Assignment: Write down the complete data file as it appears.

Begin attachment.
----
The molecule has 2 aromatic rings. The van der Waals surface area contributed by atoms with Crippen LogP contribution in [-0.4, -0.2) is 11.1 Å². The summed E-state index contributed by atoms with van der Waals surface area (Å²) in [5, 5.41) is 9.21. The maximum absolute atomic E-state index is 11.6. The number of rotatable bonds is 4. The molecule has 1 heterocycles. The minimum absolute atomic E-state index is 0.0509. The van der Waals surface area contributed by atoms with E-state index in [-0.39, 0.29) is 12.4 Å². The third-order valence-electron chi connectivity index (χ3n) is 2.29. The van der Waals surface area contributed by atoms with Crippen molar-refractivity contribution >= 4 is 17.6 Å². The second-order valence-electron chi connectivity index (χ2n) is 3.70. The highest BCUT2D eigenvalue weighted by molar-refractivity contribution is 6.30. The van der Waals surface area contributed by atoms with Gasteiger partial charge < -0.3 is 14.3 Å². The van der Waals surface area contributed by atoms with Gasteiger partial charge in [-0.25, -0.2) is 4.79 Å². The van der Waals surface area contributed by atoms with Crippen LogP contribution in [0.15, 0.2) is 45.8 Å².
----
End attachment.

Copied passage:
The molecule has 2 aromatic rings. The van der Waals surface area contributed by atoms with Crippen LogP contribution in [-0.4, -0.2) is 11.1 Å². The summed E-state index contributed by atoms with van der Waals surface area (Å²) in [5, 5.41) is 9.21. The maximum absolute atomic E-state index is 11.6. The number of rotatable bonds is 4. The molecule has 1 heterocycles. The minimum absolute atomic E-state index is 0.0509. The van der Waals surface area contributed by atoms with E-state index in [-0.39, 0.29) is 12.4 Å². The third-order valence-electron chi connectivity index (χ3n) is 2.29. The van der Waals surface area contributed by atoms with Crippen molar-refractivity contribution >= 4 is 17.6 Å². The second-order valence-electron chi connectivity index (χ2n) is 3.70. The highest BCUT2D eigenvalue weighted by molar-refractivity contribution is 6.30. The van der Waals surface area contributed by atoms with Gasteiger partial charge < -0.3 is 14.3 Å². The van der Waals surface area contributed by atoms with Gasteiger partial charge in [-0.25, -0.2) is 4.79 Å². The van der Waals surface area contributed by atoms with Crippen LogP contribution in [0.15, 0.2) is 45.8 Å².